Filthy Friends

Johnny Brenda's Presents

Filthy Friends

Dressy Bessy

Tue, May 21, 2019

Doors: 7:00 pm / Show: 8:00 pm

$18.00 - $20.00

This event is 21 and over

All shows are 21+ Proper I.D. required for admission

Filthy Friends - (Set time: 9:00 PM)
Filthy Friends
The first releases from Filthy Friends, the scorchingly melodic rock group whose membership consists of some of the most original musical voices of the past three decades, came as a small, delightful shock to the system. Not only because of the names associated with the project, including Sleater-Kinney co-founder Corin Tucker, R.E.M. guitarist Peter Buck and indie stalwarts Scott McCaughey and Kurt Bloch, but also because of how ably they were able to mesh their individual sounds into a crackling melodic whole on debut album ​Invitation​.

Now, with their follow-up—​Emerald Valley​, out on Kill Rock Stars on May 3rd—the Friends have proven their collective mettle, crafting a thematic suite of songs that finds the quintet digging deeper into their bag of musical tricks and giving Tucker room to rage about and mourn the fate of our planet and the people who inhabit it.

The core idea came from a demo Buck shared with Tucker for a grinding blues song that eventually turned into this new album’s title track. The minute she heard it, Tucker says, it sparked something within her: “I had this long poem growing in my brain,” she says. “It turned into a sort of manifesto about the kind of place we are at as a country but also as a region. Just taking stock of where we’re at and feeling like I can’t believe we let things get this bad.”
While ​Emerald Valley s​ tarts off with idyllic imagery (“Rolling fields, they speak your name/vibrant green is here again”), the album and its title track slowly reveal the ugly underneath, with human arrogance and hubris hurting the Earth and the people who take on “backbreaking work for little pay.”

From there, the Friends address growing concerns over oil production and distribution (“Pipeline”), gentrification and income inequality within the band’s hometown of Portland, Oregon (“One Flew East”), and taking on the voice of the desperate souls that are getting crushed under the wheels of capitalism (“Last Chance County”). The band paints these themes with many different shades of the rock palette, nestling a snapping punk tune between a bit of jangly pop and an almost-shoegaze ballad, with stops along the way for songs that burn as hot and move as slow as lava and tunes that stay steady and fast as a rocket launch.

Emerald Valley​ is also a testament the indefatigable spirit of the Filthy Friends themselves. Scott McCaughey bounced back from a stroke he suffered in late 2017, which curtailed the band’s tour plans and is playing with more fire than ever. As well, Corin Tucker and Peter Buck were able to devise some amazing work even as their creative energies were being pulled toward other projects like Arthur Buck and Sleater-Kinney. Too, the band was able to bring a new member into the fold with drummer Linda Pitmon coming on board to replace Bill Rieflin without losing an ounce of their power.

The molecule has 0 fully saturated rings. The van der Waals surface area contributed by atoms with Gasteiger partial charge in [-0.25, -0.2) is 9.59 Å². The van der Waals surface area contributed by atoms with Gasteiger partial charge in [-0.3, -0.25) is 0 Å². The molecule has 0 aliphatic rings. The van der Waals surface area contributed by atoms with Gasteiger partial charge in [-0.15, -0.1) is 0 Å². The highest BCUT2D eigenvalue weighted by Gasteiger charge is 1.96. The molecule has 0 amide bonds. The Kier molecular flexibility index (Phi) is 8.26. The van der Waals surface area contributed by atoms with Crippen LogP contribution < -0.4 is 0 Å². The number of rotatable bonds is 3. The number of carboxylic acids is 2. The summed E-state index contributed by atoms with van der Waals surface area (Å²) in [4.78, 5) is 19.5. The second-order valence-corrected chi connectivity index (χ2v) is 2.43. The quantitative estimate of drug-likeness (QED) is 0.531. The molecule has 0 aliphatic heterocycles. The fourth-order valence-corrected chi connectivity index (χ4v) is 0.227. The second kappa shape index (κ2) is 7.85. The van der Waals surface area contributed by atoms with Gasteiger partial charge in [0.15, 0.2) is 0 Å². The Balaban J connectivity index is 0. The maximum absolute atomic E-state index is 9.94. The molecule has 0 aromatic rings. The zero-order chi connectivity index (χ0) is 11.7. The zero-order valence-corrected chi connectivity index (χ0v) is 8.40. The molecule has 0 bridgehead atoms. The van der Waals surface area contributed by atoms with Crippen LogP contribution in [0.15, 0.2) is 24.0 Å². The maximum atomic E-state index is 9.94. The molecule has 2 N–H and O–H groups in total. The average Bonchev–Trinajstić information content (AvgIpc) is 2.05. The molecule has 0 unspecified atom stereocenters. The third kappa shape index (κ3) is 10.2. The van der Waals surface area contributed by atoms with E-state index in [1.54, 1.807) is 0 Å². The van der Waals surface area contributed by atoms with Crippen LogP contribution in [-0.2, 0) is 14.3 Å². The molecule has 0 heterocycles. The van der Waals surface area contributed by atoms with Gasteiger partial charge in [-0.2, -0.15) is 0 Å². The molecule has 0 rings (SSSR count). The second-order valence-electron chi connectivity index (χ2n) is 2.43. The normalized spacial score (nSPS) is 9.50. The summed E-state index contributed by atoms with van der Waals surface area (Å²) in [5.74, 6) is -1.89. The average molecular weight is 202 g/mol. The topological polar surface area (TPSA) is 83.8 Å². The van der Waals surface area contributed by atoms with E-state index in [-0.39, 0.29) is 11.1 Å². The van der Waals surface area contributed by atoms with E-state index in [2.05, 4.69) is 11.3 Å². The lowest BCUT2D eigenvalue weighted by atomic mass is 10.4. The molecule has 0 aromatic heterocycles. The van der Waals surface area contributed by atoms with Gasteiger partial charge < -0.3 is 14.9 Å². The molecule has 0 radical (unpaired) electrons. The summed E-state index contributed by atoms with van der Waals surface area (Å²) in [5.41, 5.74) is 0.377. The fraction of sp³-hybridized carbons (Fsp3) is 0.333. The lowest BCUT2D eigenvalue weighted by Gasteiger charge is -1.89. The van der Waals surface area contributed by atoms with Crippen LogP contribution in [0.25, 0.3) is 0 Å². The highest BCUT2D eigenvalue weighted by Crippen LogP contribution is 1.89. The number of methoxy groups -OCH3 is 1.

We could all take a lesson from Filthy Friends. As proven by ​Emerald Valley​, when a group of like-minded people gather their individual strengths together and point them toward a singular goal, there’s no telling how powerful they can become and what an impact they can make on the world at large.
Dressy Bessy - (Set time: 8:00 PM)
Dressy Bessy
"We never broke up," Dressy Bessy singer/guitarist Tammy Ealom says on the occasion of the release of KINGSIZED, her band's first new album in seven years. "It was never our intention to drop out, it just sort of happened. We were dealing with life, but we never stopped making music."

"We didn't quit," agrees guitarist John Hill, Ealom's bandmate of nearly two decades. "But we did go through a period of reexamining what we were doing, and we came out of it a better and stronger band."

Indeed, the 13-song KINGSIZED makes it clear that, nearly 20 years into their career, Dressy Bessy are making some of their most compelling and accomplished music. Such melodically infectious, lyrically barbed new tunes as "Lady Liberty," "Make Mine Violet" and the anthemic title track are potent examples of the band's uncanny ability to wrap Ealom's personally-charged, pointedly subversive lyrics in sparkling, irresistibly catchy songcraft.

In addition to showcasing the band's musical chemistry, KINGSIZED also draws upon the talents of a wide assortment of friends, admirers, and contemporaries. R.E.M's Peter Buck adds distinctive 12-string guitar on "Lady Liberty" and "Cup 'O Bang Bang," while legendary Pylon frontwoman Vanessa Briscoe-Hay adds her voice to "Get Along (Diamond Ring)." Minus 5/Young Fresh Fellows mastermind Scott McCaughey plays keyboards on "Make Mine Violet" and "57 Disco" and R.E.M's Mike Mills sings on the band's distinctive rendering of the George Harrison classic "What Is Life," which appears as the b-side of the 7″ single release of "Lady Liberty."